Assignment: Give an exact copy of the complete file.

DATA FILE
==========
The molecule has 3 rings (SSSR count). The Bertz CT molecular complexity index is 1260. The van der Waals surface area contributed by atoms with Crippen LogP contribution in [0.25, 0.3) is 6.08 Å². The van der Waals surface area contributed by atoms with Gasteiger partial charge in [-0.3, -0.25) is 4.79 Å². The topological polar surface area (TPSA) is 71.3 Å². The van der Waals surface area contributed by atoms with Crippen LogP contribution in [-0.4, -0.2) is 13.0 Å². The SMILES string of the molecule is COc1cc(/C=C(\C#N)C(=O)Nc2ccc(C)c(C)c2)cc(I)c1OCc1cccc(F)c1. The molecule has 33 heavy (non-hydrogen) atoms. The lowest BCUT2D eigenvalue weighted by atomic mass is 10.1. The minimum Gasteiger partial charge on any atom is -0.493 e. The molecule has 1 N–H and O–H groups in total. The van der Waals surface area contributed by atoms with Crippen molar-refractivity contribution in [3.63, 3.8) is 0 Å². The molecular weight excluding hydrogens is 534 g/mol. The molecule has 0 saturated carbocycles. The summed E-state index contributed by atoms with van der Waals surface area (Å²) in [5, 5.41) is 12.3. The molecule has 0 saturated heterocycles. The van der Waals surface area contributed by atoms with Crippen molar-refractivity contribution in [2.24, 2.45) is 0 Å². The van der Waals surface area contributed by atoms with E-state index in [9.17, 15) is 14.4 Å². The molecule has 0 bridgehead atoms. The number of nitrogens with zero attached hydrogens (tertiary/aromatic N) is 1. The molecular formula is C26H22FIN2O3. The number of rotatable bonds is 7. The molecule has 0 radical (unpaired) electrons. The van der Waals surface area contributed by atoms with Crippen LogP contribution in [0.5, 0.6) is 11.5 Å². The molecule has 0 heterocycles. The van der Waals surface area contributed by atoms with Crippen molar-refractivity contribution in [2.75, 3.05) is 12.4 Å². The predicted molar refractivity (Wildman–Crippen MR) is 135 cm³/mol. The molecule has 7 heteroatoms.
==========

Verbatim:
The molecule has 3 rings (SSSR count). The Bertz CT molecular complexity index is 1260. The van der Waals surface area contributed by atoms with Crippen LogP contribution in [0.25, 0.3) is 6.08 Å². The van der Waals surface area contributed by atoms with Gasteiger partial charge in [-0.3, -0.25) is 4.79 Å². The topological polar surface area (TPSA) is 71.3 Å². The van der Waals surface area contributed by atoms with Crippen LogP contribution in [-0.4, -0.2) is 13.0 Å². The SMILES string of the molecule is COc1cc(/C=C(\C#N)C(=O)Nc2ccc(C)c(C)c2)cc(I)c1OCc1cccc(F)c1. The molecule has 33 heavy (non-hydrogen) atoms. The lowest BCUT2D eigenvalue weighted by atomic mass is 10.1. The minimum Gasteiger partial charge on any atom is -0.493 e. The molecule has 1 N–H and O–H groups in total. The van der Waals surface area contributed by atoms with Crippen molar-refractivity contribution in [3.63, 3.8) is 0 Å². The molecular weight excluding hydrogens is 534 g/mol. The molecule has 0 saturated carbocycles. The summed E-state index contributed by atoms with van der Waals surface area (Å²) in [5, 5.41) is 12.3. The molecule has 0 saturated heterocycles. The van der Waals surface area contributed by atoms with Crippen molar-refractivity contribution in [2.24, 2.45) is 0 Å². The van der Waals surface area contributed by atoms with E-state index in [9.17, 15) is 14.4 Å². The molecule has 0 bridgehead atoms. The number of nitrogens with zero attached hydrogens (tertiary/aromatic N) is 1. The molecular formula is C26H22FIN2O3. The number of rotatable bonds is 7. The molecule has 0 radical (unpaired) electrons. The van der Waals surface area contributed by atoms with Crippen LogP contribution in [0.5, 0.6) is 11.5 Å². The molecule has 0 heterocycles. The van der Waals surface area contributed by atoms with Crippen molar-refractivity contribution in [2.75, 3.05) is 12.4 Å². The predicted molar refractivity (Wildman–Crippen MR) is 135 cm³/mol. The molecule has 7 heteroatoms.